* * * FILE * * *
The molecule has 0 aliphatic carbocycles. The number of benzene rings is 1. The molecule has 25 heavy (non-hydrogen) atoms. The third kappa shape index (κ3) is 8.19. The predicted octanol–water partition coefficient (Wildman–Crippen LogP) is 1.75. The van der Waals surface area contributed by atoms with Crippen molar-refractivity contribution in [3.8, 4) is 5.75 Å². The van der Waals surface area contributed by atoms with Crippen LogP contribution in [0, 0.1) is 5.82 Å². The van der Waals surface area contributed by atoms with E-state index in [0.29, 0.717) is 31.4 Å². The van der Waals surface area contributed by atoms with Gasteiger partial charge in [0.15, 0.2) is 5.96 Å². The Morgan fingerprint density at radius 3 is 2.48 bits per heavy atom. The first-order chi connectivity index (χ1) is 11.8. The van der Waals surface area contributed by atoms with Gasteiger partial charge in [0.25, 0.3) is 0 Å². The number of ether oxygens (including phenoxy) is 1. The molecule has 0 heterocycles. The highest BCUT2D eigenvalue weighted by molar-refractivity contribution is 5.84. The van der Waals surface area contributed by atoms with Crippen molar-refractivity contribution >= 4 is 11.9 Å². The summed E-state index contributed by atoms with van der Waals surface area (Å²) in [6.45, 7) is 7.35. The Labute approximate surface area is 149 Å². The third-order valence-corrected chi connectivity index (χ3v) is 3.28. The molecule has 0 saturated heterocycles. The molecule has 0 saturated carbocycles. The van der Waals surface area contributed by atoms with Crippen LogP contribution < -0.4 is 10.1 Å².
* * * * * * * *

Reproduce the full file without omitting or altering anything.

The molecule has 0 aliphatic carbocycles. The number of benzene rings is 1. The molecule has 25 heavy (non-hydrogen) atoms. The third kappa shape index (κ3) is 8.19. The predicted octanol–water partition coefficient (Wildman–Crippen LogP) is 1.75. The van der Waals surface area contributed by atoms with Crippen molar-refractivity contribution in [3.8, 4) is 5.75 Å². The van der Waals surface area contributed by atoms with Crippen LogP contribution in [0, 0.1) is 5.82 Å². The van der Waals surface area contributed by atoms with E-state index in [0.29, 0.717) is 31.4 Å². The van der Waals surface area contributed by atoms with Gasteiger partial charge in [0.15, 0.2) is 5.96 Å². The Morgan fingerprint density at radius 3 is 2.48 bits per heavy atom. The first-order chi connectivity index (χ1) is 11.8. The van der Waals surface area contributed by atoms with Gasteiger partial charge in [0.25, 0.3) is 0 Å². The number of ether oxygens (including phenoxy) is 1. The molecule has 0 heterocycles. The highest BCUT2D eigenvalue weighted by molar-refractivity contribution is 5.84. The van der Waals surface area contributed by atoms with Crippen molar-refractivity contribution >= 4 is 11.9 Å². The summed E-state index contributed by atoms with van der Waals surface area (Å²) in [6.45, 7) is 7.35. The Labute approximate surface area is 149 Å². The third-order valence-corrected chi connectivity index (χ3v) is 3.28. The molecule has 0 saturated heterocycles. The molecule has 0 saturated carbocycles. The van der Waals surface area contributed by atoms with Crippen LogP contribution < -0.4 is 10.1 Å².